The Federal Reserve Open Market Committee (FOMC) will end its two day meeting on this coming Wednesday, January 31st. The 2:15 pm EST statement will retain the âbiasâ towards raising rates that it has maintained since last June. There is no market expectation for a change from the current 5.25% discount rate. With recent economic statistics strong and next weekâs 4th Quarter GDP and Non Farm Payrolls as yet unreleased the committee will have no incentive to change its view of the economy. Inflation is still above the Fedâs desired range and future decreases are at best unproven. In addition, the job market remains tight with unemployment at 4.6%, a rate long thought to be at or below full employment. The Fedâs own expectation for economic growth to accelerate later in the year can only reinforce its natural caution.
The Bank of Japan decision not to raise rates a week ago brought the âcarry tradeâ issue to the fore once again. While it is difficult to determine the extent of this practice, what is not difficult to divine is its motivation. The profitability of borrowing in a low yielding currency and depositing the funds in a higher yielding one is a function of the respective interest rates of the two currencies. No amount of European complaints or BOJ threats to raise rates by 0.25% will change that dynamic.
Economic Releases January 22-26
The few notable American releases were clustered at the end of the week. Existing Home Sales for December 6.22 million (expected 6.25, November 6.28) and New Home Sales for December 1.120 million (expected 1.050, November 1.047), reinforced the idea that the housing decline is coming to an end. Although existing sales were slightly less than anticipated the inventory of homes for sale fell to 6.4 months worth from 7.3 in November. This is the smallest inventory since May 2006. Median sale prices also rose slightly, by $5,000. Building permits for December were revised up to 1.1613 million from the initial release of 1.596. While Fridayâs December +3.1% Durable Goods number was only slightly higher than the predicted 3.0%, the ex-transportation component was very strong, +2.3% against a prediction of +0.5%. As the ex-transport component excludes sales of the Boeing Company, whose order book was considerable in December, the picture of the economy is considerably stronger than the -1.1% number recorded in November.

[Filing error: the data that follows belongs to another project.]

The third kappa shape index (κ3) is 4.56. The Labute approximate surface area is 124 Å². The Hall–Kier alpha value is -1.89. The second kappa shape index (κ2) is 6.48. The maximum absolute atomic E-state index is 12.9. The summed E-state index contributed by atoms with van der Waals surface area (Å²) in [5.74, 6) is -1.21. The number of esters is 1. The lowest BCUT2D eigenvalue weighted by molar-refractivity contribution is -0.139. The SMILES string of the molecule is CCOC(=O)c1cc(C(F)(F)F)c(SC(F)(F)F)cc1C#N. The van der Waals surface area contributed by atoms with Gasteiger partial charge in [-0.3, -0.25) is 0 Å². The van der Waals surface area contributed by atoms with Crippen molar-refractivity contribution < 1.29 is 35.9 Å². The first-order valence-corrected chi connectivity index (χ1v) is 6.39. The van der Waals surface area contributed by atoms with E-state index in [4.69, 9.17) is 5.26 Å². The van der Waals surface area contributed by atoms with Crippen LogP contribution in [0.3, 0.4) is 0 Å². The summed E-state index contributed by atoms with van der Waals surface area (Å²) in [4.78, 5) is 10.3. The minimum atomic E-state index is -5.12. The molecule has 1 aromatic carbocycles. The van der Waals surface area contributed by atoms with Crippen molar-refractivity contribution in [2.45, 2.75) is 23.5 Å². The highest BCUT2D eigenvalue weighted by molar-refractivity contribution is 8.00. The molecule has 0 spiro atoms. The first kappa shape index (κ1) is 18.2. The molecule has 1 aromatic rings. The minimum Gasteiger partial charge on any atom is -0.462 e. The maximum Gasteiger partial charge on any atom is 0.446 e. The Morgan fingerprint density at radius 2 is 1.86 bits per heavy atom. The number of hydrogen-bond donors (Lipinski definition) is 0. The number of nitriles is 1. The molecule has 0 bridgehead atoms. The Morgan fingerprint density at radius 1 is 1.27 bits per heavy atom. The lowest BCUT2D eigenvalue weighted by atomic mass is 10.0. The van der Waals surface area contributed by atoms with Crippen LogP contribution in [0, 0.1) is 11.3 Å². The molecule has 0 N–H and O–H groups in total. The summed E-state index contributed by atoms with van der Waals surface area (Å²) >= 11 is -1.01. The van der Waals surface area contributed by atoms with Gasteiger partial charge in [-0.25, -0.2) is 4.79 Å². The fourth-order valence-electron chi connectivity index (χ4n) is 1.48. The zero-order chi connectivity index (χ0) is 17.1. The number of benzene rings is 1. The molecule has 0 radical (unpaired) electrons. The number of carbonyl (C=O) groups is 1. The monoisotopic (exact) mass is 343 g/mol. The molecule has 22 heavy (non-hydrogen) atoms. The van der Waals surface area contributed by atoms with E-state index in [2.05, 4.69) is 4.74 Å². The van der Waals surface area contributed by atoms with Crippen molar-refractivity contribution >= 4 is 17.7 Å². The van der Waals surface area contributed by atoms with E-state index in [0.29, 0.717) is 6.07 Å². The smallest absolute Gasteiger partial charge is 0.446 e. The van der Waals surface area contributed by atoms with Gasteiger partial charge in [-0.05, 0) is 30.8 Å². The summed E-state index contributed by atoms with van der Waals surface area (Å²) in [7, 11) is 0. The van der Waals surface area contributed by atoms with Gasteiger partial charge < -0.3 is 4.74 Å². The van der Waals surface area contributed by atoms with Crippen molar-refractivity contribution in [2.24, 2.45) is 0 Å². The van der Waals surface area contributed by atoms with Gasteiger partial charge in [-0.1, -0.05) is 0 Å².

The chief European statistic this past week was the December Money Supply number which, at 9.7%, was well above the prediction of 9.3%; the November figure had been 9.3% as well. This result in a crucial ECB mandated statistic makes it almost impossible for the ECB to pause in its rate hikes or even to moderate is anti-inflation rhetoric. The three month moving average for Money Supply picked up to 9.2% in December, well over the 8.8% November rate. New Industrial Orders for November arrived at +1.4%, (expected +1.0%). The October number was revised up to -0.5% from -0.6% and the year to year reading was improved as well, to +12.8% from +12.5%. Money supply returns and growth statistics leave the ECB no room for deviation.
The Week Ahead